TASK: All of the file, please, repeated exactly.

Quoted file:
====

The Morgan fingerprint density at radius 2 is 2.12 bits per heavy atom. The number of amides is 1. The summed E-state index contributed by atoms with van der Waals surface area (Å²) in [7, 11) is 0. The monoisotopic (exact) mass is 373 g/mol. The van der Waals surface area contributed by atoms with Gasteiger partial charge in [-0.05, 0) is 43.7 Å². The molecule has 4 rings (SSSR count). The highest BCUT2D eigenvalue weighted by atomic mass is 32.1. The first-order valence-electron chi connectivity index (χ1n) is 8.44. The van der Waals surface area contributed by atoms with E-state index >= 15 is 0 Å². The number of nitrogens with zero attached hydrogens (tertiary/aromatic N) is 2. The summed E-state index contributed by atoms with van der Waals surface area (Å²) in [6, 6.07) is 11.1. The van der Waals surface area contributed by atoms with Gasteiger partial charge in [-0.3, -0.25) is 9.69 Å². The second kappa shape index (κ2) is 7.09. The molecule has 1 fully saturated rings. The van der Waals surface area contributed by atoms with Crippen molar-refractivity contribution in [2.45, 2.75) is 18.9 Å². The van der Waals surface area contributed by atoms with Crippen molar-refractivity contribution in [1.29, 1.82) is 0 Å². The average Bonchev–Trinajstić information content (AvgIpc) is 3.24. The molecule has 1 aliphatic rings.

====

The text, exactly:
The Morgan fingerprint density at radius 2 is 2.12 bits per heavy atom. The number of amides is 1. The summed E-state index contributed by atoms with van der Waals surface area (Å²) in [7, 11) is 0. The monoisotopic (exact) mass is 373 g/mol. The van der Waals surface area contributed by atoms with Gasteiger partial charge in [-0.05, 0) is 43.7 Å². The molecule has 4 rings (SSSR count). The highest BCUT2D eigenvalue weighted by atomic mass is 32.1. The first-order valence-electron chi connectivity index (χ1n) is 8.44. The van der Waals surface area contributed by atoms with E-state index >= 15 is 0 Å². The number of nitrogens with zero attached hydrogens (tertiary/aromatic N) is 2. The summed E-state index contributed by atoms with van der Waals surface area (Å²) in [6, 6.07) is 11.1. The van der Waals surface area contributed by atoms with Gasteiger partial charge in [-0.3, -0.25) is 9.69 Å². The second kappa shape index (κ2) is 7.09. The molecule has 1 fully saturated rings. The van der Waals surface area contributed by atoms with Crippen molar-refractivity contribution in [2.45, 2.75) is 18.9 Å². The van der Waals surface area contributed by atoms with Crippen molar-refractivity contribution in [1.29, 1.82) is 0 Å². The average Bonchev–Trinajstić information content (AvgIpc) is 3.24. The molecule has 1 aliphatic rings.